Beloved Padres owner Peter Seidler, an eternal optimist devoted to delivering a winning baseball franchise and combating the region’s homelessness crisis, died Tuesday at age 63.
Seidler, a two-time cancer survivor who had for months battled an undisclosed illness, made headlines in the final years of his life for pouring financial resources into drawing in prime talent.
After the Padres last year made it to the National League Championship series for the first time in 24 seasons, Seidler continued to invest. The Union-Tribune reports that the team’s $256 million player payroll was the third-highest in the major leagues in 2023.
“I kind of like spending money,” Seidler told The Union-Tribune last year. “You can’t take it with you.”
Seidler, whose family owned the Los Angeles Dodgers franchise until 1998, moved to San Diego after a group he was part of bought the Padres in August 2012. Seidler, a father of three, became chairman of the Padres in November 2020.
Seidler lived life on the bright side – even when confronting our region’s foremost humanitarian failure. He was convinced San Diego could dramatically reduce homelessness.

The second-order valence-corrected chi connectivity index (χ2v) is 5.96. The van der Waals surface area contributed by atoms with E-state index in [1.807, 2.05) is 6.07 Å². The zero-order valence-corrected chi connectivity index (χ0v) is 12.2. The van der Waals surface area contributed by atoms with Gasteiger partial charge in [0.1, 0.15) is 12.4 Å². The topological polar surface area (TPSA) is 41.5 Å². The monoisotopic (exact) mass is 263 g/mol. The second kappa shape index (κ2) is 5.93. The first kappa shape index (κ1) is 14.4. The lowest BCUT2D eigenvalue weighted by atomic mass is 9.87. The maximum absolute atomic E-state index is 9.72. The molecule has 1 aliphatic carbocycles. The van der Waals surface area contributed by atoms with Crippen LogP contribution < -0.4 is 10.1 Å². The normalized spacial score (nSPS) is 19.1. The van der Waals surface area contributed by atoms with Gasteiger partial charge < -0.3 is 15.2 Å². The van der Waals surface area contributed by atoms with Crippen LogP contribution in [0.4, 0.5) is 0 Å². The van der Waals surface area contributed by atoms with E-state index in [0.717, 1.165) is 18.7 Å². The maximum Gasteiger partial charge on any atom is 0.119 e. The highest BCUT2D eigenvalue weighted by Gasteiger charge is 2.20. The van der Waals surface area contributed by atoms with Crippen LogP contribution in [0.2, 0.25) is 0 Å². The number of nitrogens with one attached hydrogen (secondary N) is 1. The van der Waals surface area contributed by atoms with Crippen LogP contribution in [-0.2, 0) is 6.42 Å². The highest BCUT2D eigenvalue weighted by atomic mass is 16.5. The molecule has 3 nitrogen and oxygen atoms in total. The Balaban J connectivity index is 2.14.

Sometime after he moved to San Diego, Seidler began taking regular overnight walks and talking to unsheltered people he met along the way. By 2017, Seidler was regularly meeting with other power brokers about the region’s growing homelessness crisis and digging into potential solutions.
Then, as a deadly hepatitis A outbreak ravaged San Diego’s homeless population, Seidler and restaurateur Dan Shea forced a public conversation about delivering shelter beds in the absence of immediate housing solutions after private conversations with then-Mayor Kevin Faulconer. After Faulconer’s team ruled out multiple shelter sites, Seidler and Shea called the mayor’s bluff by offering up large tent structures. Faulconer later announced he’d put up the tents.
In more recent years, Seidler continued to rally for solutions to homelessness via the nonprofit Lucky Duck Foundation, which has supported additional shelter programs, food deliveries to unsheltered residents and more.
Seidler also championed the city’s 2019 plan to dramatically reduce homelessness. He believed the city could make major progress and served on a leadership council overseeing implementation. He even appeared on a 2019 Voice of San Diego panel about the plan.
Seidler remained convinced that San Diego could put a serious dent in homelessness in the months before his death – and that the city needed to do better for its homeless residents.
“I believe with urgency we’re gonna see better outcomes,” Seidler told our Lisa Halverstadt last September.
In more recent months, Seidler has struggled with health issues and had been recovering from an August medical procedure.
He told The Union-Tribune this summer he hoped his family would hold onto the Padres generations after his death.